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Simple and Reliable Moving Average

The moving average (MA) is a simple technical analysis tool that smooths out price data by creating a constantly updated average price. The average is taken over a definite period of time. You can use a certain number of weeks, days, minutes, or any time period. There are advantages to using a moving average in your trading, as well as options on what type of moving average to use. Moving average strategies are also popular and can be tailored to any time frame, suiting both long-term investors and short-term traders. A moving average (MA) is a widely used technical indicator that smooths out price trends by filtering out the “noise” from random short-term price fluctuations.

Traders often use MA indicator to make informed decision whether to call or hold. The Pocket Option trading platform offers MA among many other standard indicators and oscillators.

How MA is calculated and preset?

A moving average helps cut down the amount of noise on a price chart. Look at the direction of the moving average to get a basic idea of which way the price is moving. If it is up, the price is moving up.  If it is down, and the price is moving down. If it is moving sideways, and the price stays in the range.

A moving average can be calculated in different ways. For example, a five-day SMA adds up the five most recent daily closing prices and divides it by five to create a new average each day. Each average is connected to the next, creating the singular flowing line.

If you want to change the default settings and apply your own ones, click on the pencil icon next to the indicator and specify the selected value in the appropriate field.

As a rule, Moving Average is used as a trend line and characterizes three main market conditions:

  • Uptrend: the candles are above the MA which is moving up;
  • Downtrend: candles are under the MA which is moving down;
  • Flat – candles are located inside the MA.

It is simple to read the chart and understand MA signals. Remember to check the default settings to understand what timeframe you use. For example, for the shorter timeframes (less than M15), the value 21 is suitable but for the timeframes from M30 to H4, you should use 50, and for the higher (more than D1) – 100.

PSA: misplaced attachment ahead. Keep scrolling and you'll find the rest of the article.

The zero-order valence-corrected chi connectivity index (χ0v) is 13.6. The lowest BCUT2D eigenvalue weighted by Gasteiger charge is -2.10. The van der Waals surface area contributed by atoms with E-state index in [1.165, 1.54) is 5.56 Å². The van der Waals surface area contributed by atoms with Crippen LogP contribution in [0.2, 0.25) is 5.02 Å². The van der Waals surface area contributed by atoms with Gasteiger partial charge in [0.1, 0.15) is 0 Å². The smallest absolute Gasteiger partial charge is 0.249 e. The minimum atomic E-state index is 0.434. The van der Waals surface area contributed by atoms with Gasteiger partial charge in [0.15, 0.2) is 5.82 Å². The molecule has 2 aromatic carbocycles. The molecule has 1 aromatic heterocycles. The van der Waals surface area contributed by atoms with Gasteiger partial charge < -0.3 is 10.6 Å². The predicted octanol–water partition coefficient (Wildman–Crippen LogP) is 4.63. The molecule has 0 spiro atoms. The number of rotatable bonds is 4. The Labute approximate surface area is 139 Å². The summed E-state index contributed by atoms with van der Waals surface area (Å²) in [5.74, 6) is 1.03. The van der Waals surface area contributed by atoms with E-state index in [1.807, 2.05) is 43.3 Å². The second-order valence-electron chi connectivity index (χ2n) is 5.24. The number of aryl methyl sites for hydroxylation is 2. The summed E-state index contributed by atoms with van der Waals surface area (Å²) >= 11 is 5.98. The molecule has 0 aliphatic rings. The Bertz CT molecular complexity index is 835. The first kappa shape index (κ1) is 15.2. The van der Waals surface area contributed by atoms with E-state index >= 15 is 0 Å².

How to trade Moving Average?

There are many strategies that rely on moving average. Experts advice using the tool in combination with other indicators and oscillators.

Experienced traders know the most popular method is to buy a contract at the intersection of two moving averages. A combination of MA 14 and MA 21 is considered to be universal.

At the same time, the MA14 is often used as a signal. Another strategy is to apply two moving averages to a chart: one longer and one shorter. When the shorter-term MA crosses above the longer-term MA, it’s a buy signal, as it indicates that the trend is shifting up. Meanwhile, when the shorter-term MA crosses below the longer-term MA, it’s a sell signal as it indicates that the trend is shifting down.

The rules for trading with MA are as follows:

  • CALL option when the MA14  crosses MA21 goes up;

  • PUT option when the MA14 crosses MA21 goes down.

Regardless of the timeframe, the expiration should be at least two candles.

Moving averages are calculated based on historical data, and nothing about the calculation is predictive in nature. Therefore, results using moving averages can be random. Moving averages work quite well in strong trending conditions but poorly in choppy or ranging conditions. A moving average simplifies price data by smoothing it out and creating one flowing line.

Adjusting the time frame can remedy this problem temporarily, although at some point, these issues are likely to occur regardless of the time frame chosen for the moving average(s).

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